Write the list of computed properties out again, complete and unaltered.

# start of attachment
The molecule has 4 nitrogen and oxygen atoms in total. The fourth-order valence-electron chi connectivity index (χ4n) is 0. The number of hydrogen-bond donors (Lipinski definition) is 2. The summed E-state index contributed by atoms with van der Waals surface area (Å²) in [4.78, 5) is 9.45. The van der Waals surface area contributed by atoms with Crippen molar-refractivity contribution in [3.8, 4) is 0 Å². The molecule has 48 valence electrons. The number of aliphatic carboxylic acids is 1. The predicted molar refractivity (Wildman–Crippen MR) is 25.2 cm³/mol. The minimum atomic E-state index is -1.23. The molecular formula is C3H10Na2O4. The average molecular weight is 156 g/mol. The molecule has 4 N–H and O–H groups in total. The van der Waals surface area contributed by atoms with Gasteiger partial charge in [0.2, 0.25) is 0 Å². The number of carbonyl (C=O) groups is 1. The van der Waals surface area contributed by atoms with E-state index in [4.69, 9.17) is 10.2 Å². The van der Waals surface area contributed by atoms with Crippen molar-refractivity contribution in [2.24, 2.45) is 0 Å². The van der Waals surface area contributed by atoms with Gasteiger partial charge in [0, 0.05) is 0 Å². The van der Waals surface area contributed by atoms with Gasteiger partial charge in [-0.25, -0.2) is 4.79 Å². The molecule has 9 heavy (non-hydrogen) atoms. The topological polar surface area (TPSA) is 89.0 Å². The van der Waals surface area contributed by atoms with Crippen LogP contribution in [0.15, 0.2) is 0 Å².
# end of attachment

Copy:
The molecule has 4 nitrogen and oxygen atoms in total. The fourth-order valence-electron chi connectivity index (χ4n) is 0. The number of hydrogen-bond donors (Lipinski definition) is 2. The summed E-state index contributed by atoms with van der Waals surface area (Å²) in [4.78, 5) is 9.45. The van der Waals surface area contributed by atoms with Crippen molar-refractivity contribution in [3.8, 4) is 0 Å². The molecule has 48 valence electrons. The number of aliphatic carboxylic acids is 1. The predicted molar refractivity (Wildman–Crippen MR) is 25.2 cm³/mol. The minimum atomic E-state index is -1.23. The molecular formula is C3H10Na2O4. The average molecular weight is 156 g/mol. The molecule has 4 N–H and O–H groups in total. The van der Waals surface area contributed by atoms with Gasteiger partial charge in [0.2, 0.25) is 0 Å². The number of carbonyl (C=O) groups is 1. The van der Waals surface area contributed by atoms with E-state index in [4.69, 9.17) is 10.2 Å². The van der Waals surface area contributed by atoms with Crippen molar-refractivity contribution in [2.24, 2.45) is 0 Å². The van der Waals surface area contributed by atoms with Gasteiger partial charge in [0, 0.05) is 0 Å². The van der Waals surface area contributed by atoms with Gasteiger partial charge in [-0.25, -0.2) is 4.79 Å². The molecule has 9 heavy (non-hydrogen) atoms. The topological polar surface area (TPSA) is 89.0 Å². The van der Waals surface area contributed by atoms with Crippen LogP contribution in [0.15, 0.2) is 0 Å².